Yes, I do believe God gave Joseph the dreams in 37. This presented his family with a choice on what to do in response. I have no idea why you think their response could have only gone one way. That seems like an incredibly strange assertion. Do you really believe that the brothers had no alternative bought to intend to kill Joseph... simply because he had a dream where they'd become his subjects? That's the kind of crazy calvinistic-style interpretive jump I'm exposing as completely unnecessary. And it leads you to make another statement "we are useless clay" which takes a biblical metaphor and tries to make it walk on all fours (when even the context of that metaphor speaks against that interpretation).

God gave human beings genuine libertarian freedom. People do evil things. God brings good out of evil. People sinned to knock Joseph down. God raised Joseph back up time and time again. It could have happened a myriad of ways. God had a purpose to save Israel. God creatively accomplished that purpose despite heinous crimes committed against Joseph in much the same way that God accomplished the salvation of the world through the cross (another heinous crime committed by humans).

Thank you for the dialogue. It's exactly what I was hoping for to sharpen my thoughts on this story :)

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robbyyoung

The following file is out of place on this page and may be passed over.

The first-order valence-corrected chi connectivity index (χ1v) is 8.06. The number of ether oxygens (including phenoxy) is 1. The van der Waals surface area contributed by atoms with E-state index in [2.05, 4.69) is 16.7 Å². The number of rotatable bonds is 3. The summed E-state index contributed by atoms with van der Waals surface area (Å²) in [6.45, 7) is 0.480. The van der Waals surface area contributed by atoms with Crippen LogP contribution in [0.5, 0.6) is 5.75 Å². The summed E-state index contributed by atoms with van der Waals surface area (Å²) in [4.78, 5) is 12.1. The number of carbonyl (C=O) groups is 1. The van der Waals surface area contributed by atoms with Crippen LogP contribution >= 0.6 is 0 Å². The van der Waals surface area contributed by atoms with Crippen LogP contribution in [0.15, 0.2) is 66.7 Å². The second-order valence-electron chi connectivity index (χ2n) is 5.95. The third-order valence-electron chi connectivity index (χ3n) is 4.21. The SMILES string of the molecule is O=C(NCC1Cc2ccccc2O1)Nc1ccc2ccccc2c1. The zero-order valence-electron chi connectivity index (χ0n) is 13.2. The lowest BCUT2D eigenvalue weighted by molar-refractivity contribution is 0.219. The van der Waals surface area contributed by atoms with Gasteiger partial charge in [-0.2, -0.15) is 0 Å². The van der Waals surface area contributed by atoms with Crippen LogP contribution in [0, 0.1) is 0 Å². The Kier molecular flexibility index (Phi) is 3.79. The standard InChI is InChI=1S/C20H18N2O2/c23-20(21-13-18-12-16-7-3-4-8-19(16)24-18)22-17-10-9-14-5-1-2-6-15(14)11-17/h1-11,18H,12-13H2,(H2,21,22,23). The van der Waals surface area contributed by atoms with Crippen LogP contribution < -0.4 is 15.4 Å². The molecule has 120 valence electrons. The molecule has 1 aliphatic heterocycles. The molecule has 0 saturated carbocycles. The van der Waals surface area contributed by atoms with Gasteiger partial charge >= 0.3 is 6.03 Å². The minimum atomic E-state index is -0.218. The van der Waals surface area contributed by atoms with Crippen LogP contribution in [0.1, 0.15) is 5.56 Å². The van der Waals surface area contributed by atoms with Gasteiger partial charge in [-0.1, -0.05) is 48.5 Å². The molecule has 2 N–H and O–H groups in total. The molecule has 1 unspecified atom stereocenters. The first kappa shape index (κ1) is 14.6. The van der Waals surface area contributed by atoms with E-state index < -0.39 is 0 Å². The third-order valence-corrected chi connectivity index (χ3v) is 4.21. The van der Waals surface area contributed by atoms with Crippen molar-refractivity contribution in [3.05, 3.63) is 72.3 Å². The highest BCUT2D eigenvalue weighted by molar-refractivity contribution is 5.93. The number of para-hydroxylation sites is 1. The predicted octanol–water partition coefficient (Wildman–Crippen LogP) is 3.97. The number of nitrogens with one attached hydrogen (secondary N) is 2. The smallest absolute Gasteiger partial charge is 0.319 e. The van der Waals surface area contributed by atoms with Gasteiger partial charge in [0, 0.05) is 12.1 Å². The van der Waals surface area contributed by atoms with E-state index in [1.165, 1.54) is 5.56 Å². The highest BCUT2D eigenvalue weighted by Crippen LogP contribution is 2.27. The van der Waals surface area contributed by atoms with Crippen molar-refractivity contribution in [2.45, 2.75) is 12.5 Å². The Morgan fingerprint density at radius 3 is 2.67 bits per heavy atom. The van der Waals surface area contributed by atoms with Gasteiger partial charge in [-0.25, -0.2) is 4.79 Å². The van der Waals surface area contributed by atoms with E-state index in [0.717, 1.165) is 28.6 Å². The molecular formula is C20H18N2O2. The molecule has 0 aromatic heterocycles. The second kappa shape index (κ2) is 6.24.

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Re: Was Joseph a Calvinist?

Post by robbyyoung » Mon Jul 16, 2018 10:08 am

Hi Matt,

I didn’t say the brothers had no alternatives, I said their ultimate response was God ordained, that's if you take Joseph’s words at face-value in Gen 45 & 50. But don’t you know your argument contends that Joseph made fallacious statements against God? So to disprove a Calvinistic proclivity, you jump to making Joseph sin against God by making false statements? The Joseph story invokes no such sinful behavior on Joseph’s part, but your argument causes more harm than good against Joseph’s character. Your “belief” is bringing unnecessary and unwarranted baggage to the story.

So, if Joseph didn’t lie and sin against God by ascribing these actions to Him, a Calvinistic propensity stands without further scriptural gymnastics that weakens Joseph’s character. I’m glad I can be of some assistance in “sharpening” your thoughts. ;)

But seriously, can you defend the dilemma you caused that makes Joseph sin against God, which is alien to the context of the story?

Blessings.